The number of new cases remains at a high level in Iceland, which has been hit by a wave of infections since mid-July. Yesterday, 119 new cases of illness were recorded. In total, Iceland has 1,302 active cases in a population of about 357,000 people. The number of disease cases calculated for every 100,000 residents reached 420 during the past two weeks, according to the statistics service Covid.is.
At the same time that Iceland ranks at the top of the world in terms of vaccination coverage – just over 80 percent of the population has received at least one injection and about 75 percent are fully vaccinated, according to Ourworldindata – There will be reports of a tense health care situation in the country. Last week, the National University Hospital warned of a lack of capacity and that patients were queuing to be admitted. Emergency rooms, which normally operate at around 100 percent of capacity, are now overburdened with new COVID-19 cases received in recent weeks.
Pal Mathiasson, President of the National University Hospital, said: – We are having difficulties with recruitment and the staff is exhausted. VG.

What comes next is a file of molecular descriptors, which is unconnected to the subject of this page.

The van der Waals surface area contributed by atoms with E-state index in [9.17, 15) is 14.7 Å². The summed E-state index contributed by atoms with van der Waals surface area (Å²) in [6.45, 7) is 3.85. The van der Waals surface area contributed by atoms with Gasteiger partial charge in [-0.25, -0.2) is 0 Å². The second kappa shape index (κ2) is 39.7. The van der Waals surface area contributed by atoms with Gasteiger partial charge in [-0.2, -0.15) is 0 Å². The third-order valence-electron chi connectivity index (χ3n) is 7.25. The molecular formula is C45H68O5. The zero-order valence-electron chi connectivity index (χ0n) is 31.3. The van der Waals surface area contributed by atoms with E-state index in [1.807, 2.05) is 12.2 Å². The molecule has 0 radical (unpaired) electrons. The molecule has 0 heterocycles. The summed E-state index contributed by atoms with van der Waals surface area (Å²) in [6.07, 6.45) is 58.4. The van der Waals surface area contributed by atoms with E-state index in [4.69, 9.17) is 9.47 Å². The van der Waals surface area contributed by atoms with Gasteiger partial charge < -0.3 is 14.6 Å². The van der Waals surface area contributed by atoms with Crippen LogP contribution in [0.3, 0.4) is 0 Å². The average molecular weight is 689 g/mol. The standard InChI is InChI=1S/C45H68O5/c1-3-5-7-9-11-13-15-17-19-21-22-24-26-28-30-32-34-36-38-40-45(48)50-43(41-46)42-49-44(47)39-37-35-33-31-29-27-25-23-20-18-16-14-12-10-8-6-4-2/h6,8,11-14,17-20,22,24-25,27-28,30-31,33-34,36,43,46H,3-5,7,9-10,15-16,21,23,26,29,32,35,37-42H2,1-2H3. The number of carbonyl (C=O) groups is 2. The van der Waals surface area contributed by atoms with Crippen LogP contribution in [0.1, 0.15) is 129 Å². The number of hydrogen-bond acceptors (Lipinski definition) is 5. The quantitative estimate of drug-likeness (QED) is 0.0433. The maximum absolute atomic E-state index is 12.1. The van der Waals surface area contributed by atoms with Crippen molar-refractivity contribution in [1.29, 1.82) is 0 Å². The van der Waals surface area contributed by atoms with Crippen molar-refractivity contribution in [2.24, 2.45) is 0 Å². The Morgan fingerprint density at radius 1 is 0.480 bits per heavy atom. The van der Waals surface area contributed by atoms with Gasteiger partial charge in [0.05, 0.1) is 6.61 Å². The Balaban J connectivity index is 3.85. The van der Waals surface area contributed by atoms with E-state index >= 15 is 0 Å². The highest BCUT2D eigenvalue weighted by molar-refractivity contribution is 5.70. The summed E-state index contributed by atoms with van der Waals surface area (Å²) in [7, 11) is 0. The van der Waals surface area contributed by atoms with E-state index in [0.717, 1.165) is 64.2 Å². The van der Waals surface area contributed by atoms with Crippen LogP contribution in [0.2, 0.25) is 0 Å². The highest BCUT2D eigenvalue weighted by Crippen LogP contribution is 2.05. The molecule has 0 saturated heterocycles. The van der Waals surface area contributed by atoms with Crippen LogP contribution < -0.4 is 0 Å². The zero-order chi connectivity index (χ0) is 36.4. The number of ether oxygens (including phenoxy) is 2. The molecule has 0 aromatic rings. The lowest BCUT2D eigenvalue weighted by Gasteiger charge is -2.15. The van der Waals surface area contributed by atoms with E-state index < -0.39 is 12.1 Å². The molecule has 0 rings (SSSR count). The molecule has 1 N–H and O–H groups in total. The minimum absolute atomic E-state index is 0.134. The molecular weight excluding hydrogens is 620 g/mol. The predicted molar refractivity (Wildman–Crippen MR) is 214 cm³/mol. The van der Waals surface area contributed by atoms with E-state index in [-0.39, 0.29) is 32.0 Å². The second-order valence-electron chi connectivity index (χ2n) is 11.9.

Hospital staff have been called on leave to return to work after concerns that more people may seek care in the future.
“If development continues in this direction, it is possible that we will reach our maximum potential,” said Kamilla S.
At the same time, Icelandic epidemiologist Thórólfur Gudnason points out that the vaccine prevents the spread of infections and serious diseases. It states that unvaccinated people are three times more likely to contract covid-19, four times more likely to be hospitalized and five times more likely to need intensive care during the current wave of infections.
The data clearly indicates that the vaccine makes it less likely to contract, spread and contract the virus. It should act as an encouragement for everyone to get vaccinated or complete their vaccinations if they haven’t, Thórólfur Gudnason said at a press conference on Thursday. Iceland review.
Currently 27 COVID patients are being cared for in the hospital. Four of those are on a ventilator. The average age of the inpatients is 64 years.
There are more than 1,700 people in quarantine in Iceland, most of them in the Reykjavik region.
On July 31, several restrictions were reimposed in the archipelago. Among other things, it is now mandatory to wear a mouthguard indoors at the same time as bars and restaurants must close at 11pm.
In August, vaccination of children aged 12-15 years began.
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